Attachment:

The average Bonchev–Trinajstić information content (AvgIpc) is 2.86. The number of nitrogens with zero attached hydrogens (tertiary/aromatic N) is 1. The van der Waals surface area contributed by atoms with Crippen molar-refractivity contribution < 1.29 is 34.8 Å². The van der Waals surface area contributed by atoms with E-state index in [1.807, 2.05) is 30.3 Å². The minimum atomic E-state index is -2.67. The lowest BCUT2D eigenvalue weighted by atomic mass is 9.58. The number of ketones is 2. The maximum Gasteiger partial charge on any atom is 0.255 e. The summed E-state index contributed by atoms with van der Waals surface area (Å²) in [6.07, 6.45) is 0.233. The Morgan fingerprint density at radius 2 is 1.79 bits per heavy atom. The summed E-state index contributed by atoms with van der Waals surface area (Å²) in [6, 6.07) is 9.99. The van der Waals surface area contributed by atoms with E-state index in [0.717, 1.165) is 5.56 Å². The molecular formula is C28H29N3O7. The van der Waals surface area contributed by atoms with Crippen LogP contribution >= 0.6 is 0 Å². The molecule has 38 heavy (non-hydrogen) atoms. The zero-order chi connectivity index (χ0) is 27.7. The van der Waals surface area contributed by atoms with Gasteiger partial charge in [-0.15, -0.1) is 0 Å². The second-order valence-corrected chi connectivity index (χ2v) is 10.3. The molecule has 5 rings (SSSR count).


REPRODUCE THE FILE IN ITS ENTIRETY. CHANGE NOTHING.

The average Bonchev–Trinajstić information content (AvgIpc) is 2.86. The number of nitrogens with zero attached hydrogens (tertiary/aromatic N) is 1. The van der Waals surface area contributed by atoms with Crippen molar-refractivity contribution < 1.29 is 34.8 Å². The van der Waals surface area contributed by atoms with E-state index in [1.807, 2.05) is 30.3 Å². The minimum atomic E-state index is -2.67. The lowest BCUT2D eigenvalue weighted by atomic mass is 9.58. The number of ketones is 2. The maximum Gasteiger partial charge on any atom is 0.255 e. The summed E-state index contributed by atoms with van der Waals surface area (Å²) in [6.07, 6.45) is 0.233. The Morgan fingerprint density at radius 2 is 1.79 bits per heavy atom. The summed E-state index contributed by atoms with van der Waals surface area (Å²) in [6, 6.07) is 9.99. The van der Waals surface area contributed by atoms with E-state index in [0.717, 1.165) is 5.56 Å². The molecular formula is C28H29N3O7. The van der Waals surface area contributed by atoms with Crippen LogP contribution >= 0.6 is 0 Å². The molecule has 38 heavy (non-hydrogen) atoms. The zero-order chi connectivity index (χ0) is 27.7. The van der Waals surface area contributed by atoms with Gasteiger partial charge in [-0.15, -0.1) is 0 Å². The second-order valence-corrected chi connectivity index (χ2v) is 10.3. The molecule has 5 rings (SSSR count).